White voters, with their own children in private or suburban schools, have written off schools for other people’s children, concludes The Economist’s review of education in California.
Back in the 1960s, California had the fifth-highest spending-per-pupil rate in the country. Now it ranks 30th and spends $7,240 — around $600 below the national average and $4,300 below the level in New York. Yet its education challenges are greater than those of any other state. Not only are so many of its pupils learning English as a second language, but many of them are poor and their parents move around a lot. In many urban high schools, fewer than one in 20 students of an entry class will graduate from the same school.
The results are depressing. Californian students score below average on every national test; only around half California’s students are proficient in the basics. In 2002, California ranked 43rd in verbal SAT scores and 32nd in mathematics. One in five Californians aged 25 and over lacks a high-school diploma—the ninth-worst figure nationally and hardly a good omen for the knowledge economy.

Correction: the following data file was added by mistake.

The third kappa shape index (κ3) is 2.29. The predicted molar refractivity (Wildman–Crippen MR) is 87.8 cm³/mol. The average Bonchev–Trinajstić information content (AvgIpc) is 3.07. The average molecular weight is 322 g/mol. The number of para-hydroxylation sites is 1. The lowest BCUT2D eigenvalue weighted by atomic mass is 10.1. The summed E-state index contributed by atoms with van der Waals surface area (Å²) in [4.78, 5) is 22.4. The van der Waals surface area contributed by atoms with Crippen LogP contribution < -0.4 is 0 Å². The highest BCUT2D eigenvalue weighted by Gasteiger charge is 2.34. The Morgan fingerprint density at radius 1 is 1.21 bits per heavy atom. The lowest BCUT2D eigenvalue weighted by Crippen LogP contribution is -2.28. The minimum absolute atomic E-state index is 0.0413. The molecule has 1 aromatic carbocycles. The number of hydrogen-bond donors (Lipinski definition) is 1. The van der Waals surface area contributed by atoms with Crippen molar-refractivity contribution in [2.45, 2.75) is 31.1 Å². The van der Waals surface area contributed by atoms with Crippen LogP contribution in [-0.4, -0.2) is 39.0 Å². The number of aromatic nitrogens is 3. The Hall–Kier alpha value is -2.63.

. . . Education epitomizes the state’s problem with government. There is the wide gap between public and the private systems; a public-sector union adamantly protecting its turf; an incoherent administrative map; and a lunatic funding system.
Via Lloyd Billingsley of the Pacific Research Institute, who focuses on the establishment’s hostility to school choice.